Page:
In 2018, Delhi-based ZMQ Development won businessline’s Changemaker Award for digital transformation. The award was for the many digital innovations on health and education that ZMQ had pioneered, especially its mobile phone channel MIRA, or Mobile Integrated Resources for Aurat. This channel delivered important health information in a fun and interactive way to pregnant women and adolescent girls in rural India, Uganda and Afghanistan, thereby saving lives.

What has changed for ZMQ since then? Well, plenty – its work has scaled spectacularly. But the problems it was tackling has got added complexity, thanks to the pandemic and increased conflicts in society.

 In August 2023, ZMQ turned 25, and its founders, brothers Hilmi and Subhi Qureishi, who had passionately told businessline in 2018 that they would rather touch a billion lives than earn a billion dollars, say they feel humbled when they look back on their journey of initiating social behaviour change. 

For, since 2018, ZMQ has scaled in a big way – from India, Afghanistan and East Africa, it has now expanded into West Africa. It has also set up an international NGO in Quebec, Canada.

“India is a strong leader of the South. Activism on social change has been happening here for over 200 years, with leaders like Raja Ram Mohan Roy, Mahatma Gandhi, and Vinobha Bhave. So, many social change programmes are tested here and can be taken to other developing countries,” says Hilmi.

 A passionate advocate of Global South-South cooperation, Hilmi says it was logical to take their ideas to countries that had problems similar to India. “Africa is like India. There are similar issues about healthcare, education, poverty, hunger. Any social innovation tested and proven in India can work there. And India being an elder brother in South-South relations should help others,” he says.

 While East Africa, which was largely Anglophone was not a problem, Hilmi says they faced challenges in Francophone West Africa. As funds were coming from French speaking countries such as Belgium and Canada, it decided to set up the NGO in Quebec for interventions in West Africa, he explains.

  While ZMQ’s work has scaled globally, Hilmi says India still remains a major laboratory for the company. “We do maternal child health education interventions, programmes on tuberculosis, women entrepreneurship, and immunisation here. But the whole model is the same,” he says.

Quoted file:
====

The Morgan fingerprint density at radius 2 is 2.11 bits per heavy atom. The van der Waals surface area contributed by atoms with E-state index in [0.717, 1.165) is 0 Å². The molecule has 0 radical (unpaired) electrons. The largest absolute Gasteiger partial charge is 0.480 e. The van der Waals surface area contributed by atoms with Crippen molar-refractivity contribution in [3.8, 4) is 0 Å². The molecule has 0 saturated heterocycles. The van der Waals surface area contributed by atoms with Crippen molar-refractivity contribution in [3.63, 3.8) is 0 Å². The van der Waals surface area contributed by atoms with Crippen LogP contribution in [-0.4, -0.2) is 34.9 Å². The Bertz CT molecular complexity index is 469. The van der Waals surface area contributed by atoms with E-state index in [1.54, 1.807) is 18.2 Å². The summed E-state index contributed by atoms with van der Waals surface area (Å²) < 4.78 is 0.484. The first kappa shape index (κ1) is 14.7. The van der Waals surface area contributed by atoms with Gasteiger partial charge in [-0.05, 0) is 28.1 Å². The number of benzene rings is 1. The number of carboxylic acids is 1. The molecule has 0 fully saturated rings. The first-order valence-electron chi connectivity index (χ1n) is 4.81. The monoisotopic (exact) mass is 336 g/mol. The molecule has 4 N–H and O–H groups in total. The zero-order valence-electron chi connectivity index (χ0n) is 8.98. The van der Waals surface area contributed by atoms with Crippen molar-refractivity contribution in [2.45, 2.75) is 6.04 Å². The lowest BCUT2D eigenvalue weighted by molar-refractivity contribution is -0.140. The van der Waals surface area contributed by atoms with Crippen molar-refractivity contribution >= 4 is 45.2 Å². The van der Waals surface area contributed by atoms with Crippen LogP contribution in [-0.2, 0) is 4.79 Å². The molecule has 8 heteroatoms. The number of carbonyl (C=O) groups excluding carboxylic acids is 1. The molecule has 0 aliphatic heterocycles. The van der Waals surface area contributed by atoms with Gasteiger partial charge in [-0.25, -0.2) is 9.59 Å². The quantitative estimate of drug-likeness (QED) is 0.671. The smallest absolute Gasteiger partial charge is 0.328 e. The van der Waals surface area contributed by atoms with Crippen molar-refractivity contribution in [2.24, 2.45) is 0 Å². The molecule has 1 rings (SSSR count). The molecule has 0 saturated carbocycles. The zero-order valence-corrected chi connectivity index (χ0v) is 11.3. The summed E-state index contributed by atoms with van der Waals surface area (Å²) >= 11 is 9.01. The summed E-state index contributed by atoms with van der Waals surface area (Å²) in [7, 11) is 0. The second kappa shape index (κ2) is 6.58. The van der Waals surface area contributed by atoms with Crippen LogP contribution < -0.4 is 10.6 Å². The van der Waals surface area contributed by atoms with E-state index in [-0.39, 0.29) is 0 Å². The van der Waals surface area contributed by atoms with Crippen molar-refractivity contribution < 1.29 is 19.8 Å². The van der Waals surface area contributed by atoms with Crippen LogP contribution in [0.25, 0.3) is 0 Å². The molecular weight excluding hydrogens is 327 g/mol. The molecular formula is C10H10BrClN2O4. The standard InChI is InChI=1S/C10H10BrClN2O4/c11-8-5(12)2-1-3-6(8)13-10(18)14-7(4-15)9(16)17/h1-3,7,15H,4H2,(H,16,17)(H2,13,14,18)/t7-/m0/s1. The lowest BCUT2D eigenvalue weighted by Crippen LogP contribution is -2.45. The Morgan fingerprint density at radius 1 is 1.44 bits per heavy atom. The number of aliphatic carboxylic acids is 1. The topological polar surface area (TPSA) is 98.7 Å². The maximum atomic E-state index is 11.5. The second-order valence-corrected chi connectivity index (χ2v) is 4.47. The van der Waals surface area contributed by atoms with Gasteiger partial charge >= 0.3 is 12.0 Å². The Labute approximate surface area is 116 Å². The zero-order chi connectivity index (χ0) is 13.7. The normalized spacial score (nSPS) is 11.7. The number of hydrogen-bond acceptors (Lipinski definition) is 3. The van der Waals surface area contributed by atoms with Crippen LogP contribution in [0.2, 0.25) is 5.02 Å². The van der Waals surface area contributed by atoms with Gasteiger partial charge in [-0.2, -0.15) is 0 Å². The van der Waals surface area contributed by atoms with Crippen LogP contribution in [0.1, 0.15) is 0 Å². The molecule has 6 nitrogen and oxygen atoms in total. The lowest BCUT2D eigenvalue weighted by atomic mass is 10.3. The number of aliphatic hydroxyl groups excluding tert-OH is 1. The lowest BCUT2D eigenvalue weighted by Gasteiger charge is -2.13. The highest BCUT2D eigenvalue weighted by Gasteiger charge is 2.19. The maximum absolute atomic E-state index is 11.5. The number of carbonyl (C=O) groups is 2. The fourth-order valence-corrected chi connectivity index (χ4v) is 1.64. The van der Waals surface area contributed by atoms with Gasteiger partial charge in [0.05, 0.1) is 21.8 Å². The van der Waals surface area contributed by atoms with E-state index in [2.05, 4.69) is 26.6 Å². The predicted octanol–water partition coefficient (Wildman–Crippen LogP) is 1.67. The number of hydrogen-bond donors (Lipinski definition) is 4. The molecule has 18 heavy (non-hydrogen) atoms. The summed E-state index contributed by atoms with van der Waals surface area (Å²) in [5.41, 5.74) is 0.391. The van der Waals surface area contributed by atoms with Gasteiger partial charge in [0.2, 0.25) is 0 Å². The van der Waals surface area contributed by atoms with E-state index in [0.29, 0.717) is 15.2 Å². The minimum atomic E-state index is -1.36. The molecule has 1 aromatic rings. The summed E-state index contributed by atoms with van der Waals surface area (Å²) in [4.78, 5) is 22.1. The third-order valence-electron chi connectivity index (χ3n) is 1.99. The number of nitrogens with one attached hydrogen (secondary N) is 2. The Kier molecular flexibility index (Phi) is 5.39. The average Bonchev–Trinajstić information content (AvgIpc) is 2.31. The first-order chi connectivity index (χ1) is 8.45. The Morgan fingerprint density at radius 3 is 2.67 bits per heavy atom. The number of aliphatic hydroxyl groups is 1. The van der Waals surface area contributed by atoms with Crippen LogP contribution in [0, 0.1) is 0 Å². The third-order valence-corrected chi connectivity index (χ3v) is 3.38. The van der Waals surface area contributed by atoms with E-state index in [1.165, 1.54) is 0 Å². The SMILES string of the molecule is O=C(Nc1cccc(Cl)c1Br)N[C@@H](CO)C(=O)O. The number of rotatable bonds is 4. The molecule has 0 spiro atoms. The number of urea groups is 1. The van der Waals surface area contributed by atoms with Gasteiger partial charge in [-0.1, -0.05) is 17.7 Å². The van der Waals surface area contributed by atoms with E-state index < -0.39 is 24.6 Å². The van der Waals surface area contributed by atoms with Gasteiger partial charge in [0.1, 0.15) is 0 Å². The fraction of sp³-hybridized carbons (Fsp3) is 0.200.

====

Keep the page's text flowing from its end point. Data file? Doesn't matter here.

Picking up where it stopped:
Tech innovations

 And, it’s the technological innovations of ZMQ that have led to partnerships with several international non-profits such as the Red Cross. “Red Cross has projects in eight countries in North Africa. While they have a huge infrastructure and network, they lack the expertise of technology. We basically supplement the technology for their solutions,” says Hilmi. “Our objective is to help them scale the impact through use of technology,” he says.

 In 2018, when businessline spoke to Hilmi, he had emphasised how ZMQ had developed technology to work in low-resource settings. “But in five years, things have changed quite a bit. We have moved to very complex settings. The settings are still low resource and backward, but now issues have been compounded by the Covid pandemic, climate change, migration and conflict,” he explains.

This has an impact on how they train communities on the ground, and the technology. The MIRA channel is widely used, but ZMQ is now adding AI to its technology pack. The areas of intervention, too, have expanded — from teaching mothers how to spot pneumonia in children to financial literacy and awareness about SRHR (sexual and reproductive health and rights).

 Looking back at the 25 years, Hilmi says, “We could never have envisaged we could have done so much. It’s largely because of technology which has a tendency to help scale.” He insists that being in India has given a big boost as the whole ecosystem of technology and social transformation is now well developed here.

 Subhi Querishi describes how in its early days ZMQ had an entry-level literacy toolkit for rural adults, women and youth, which involved carrying bulky computers to villages. Over the years the learning was that you cannot design solutions in a Metro office but that communities where the intervention was happening needed to be part of solution-design process. Thanks to the mobile revolution, ‘Technology for Development’ organisation truly took off.